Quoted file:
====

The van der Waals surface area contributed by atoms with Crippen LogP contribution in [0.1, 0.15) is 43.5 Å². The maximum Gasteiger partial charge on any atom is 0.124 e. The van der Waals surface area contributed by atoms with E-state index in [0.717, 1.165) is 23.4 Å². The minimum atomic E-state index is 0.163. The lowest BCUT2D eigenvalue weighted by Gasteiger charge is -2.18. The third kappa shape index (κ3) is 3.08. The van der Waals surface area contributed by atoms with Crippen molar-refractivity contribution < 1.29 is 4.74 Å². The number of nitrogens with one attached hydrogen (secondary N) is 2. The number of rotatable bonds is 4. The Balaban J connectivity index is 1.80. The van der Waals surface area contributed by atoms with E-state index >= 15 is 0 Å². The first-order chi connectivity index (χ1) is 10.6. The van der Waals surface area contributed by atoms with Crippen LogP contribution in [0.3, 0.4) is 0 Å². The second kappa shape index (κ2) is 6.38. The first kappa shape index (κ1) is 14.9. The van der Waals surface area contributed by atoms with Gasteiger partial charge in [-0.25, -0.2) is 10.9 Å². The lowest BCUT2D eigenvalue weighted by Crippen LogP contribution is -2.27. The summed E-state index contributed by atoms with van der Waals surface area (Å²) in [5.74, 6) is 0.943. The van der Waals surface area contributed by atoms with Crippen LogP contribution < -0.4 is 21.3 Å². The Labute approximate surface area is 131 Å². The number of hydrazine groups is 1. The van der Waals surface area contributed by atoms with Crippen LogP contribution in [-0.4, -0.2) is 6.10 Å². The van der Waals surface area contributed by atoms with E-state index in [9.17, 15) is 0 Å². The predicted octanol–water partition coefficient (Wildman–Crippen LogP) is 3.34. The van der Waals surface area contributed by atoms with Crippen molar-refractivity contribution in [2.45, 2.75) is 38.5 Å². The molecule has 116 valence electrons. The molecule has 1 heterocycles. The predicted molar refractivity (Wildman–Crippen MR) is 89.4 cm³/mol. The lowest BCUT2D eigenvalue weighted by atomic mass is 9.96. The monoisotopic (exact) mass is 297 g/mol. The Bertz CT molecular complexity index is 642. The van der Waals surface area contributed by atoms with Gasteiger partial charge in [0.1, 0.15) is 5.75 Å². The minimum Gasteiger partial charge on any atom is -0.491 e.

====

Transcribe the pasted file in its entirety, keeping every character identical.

The van der Waals surface area contributed by atoms with Crippen LogP contribution in [0.1, 0.15) is 43.5 Å². The maximum Gasteiger partial charge on any atom is 0.124 e. The van der Waals surface area contributed by atoms with E-state index in [0.717, 1.165) is 23.4 Å². The minimum atomic E-state index is 0.163. The lowest BCUT2D eigenvalue weighted by Gasteiger charge is -2.18. The third kappa shape index (κ3) is 3.08. The van der Waals surface area contributed by atoms with Crippen molar-refractivity contribution < 1.29 is 4.74 Å². The number of nitrogens with one attached hydrogen (secondary N) is 2. The number of rotatable bonds is 4. The Balaban J connectivity index is 1.80. The van der Waals surface area contributed by atoms with E-state index >= 15 is 0 Å². The first-order chi connectivity index (χ1) is 10.6. The van der Waals surface area contributed by atoms with Crippen LogP contribution in [0.3, 0.4) is 0 Å². The second kappa shape index (κ2) is 6.38. The first kappa shape index (κ1) is 14.9. The van der Waals surface area contributed by atoms with Gasteiger partial charge in [-0.25, -0.2) is 10.9 Å². The lowest BCUT2D eigenvalue weighted by Crippen LogP contribution is -2.27. The summed E-state index contributed by atoms with van der Waals surface area (Å²) in [5.74, 6) is 0.943. The van der Waals surface area contributed by atoms with Crippen LogP contribution < -0.4 is 21.3 Å². The Labute approximate surface area is 131 Å². The number of hydrazine groups is 1. The van der Waals surface area contributed by atoms with Crippen LogP contribution in [-0.4, -0.2) is 6.10 Å². The van der Waals surface area contributed by atoms with E-state index in [9.17, 15) is 0 Å². The predicted octanol–water partition coefficient (Wildman–Crippen LogP) is 3.34. The van der Waals surface area contributed by atoms with Crippen molar-refractivity contribution in [2.45, 2.75) is 38.5 Å². The molecule has 116 valence electrons. The molecule has 1 heterocycles. The predicted molar refractivity (Wildman–Crippen MR) is 89.4 cm³/mol. The lowest BCUT2D eigenvalue weighted by atomic mass is 9.96. The monoisotopic (exact) mass is 297 g/mol. The Bertz CT molecular complexity index is 642. The van der Waals surface area contributed by atoms with Gasteiger partial charge in [0.1, 0.15) is 5.75 Å². The minimum Gasteiger partial charge on any atom is -0.491 e.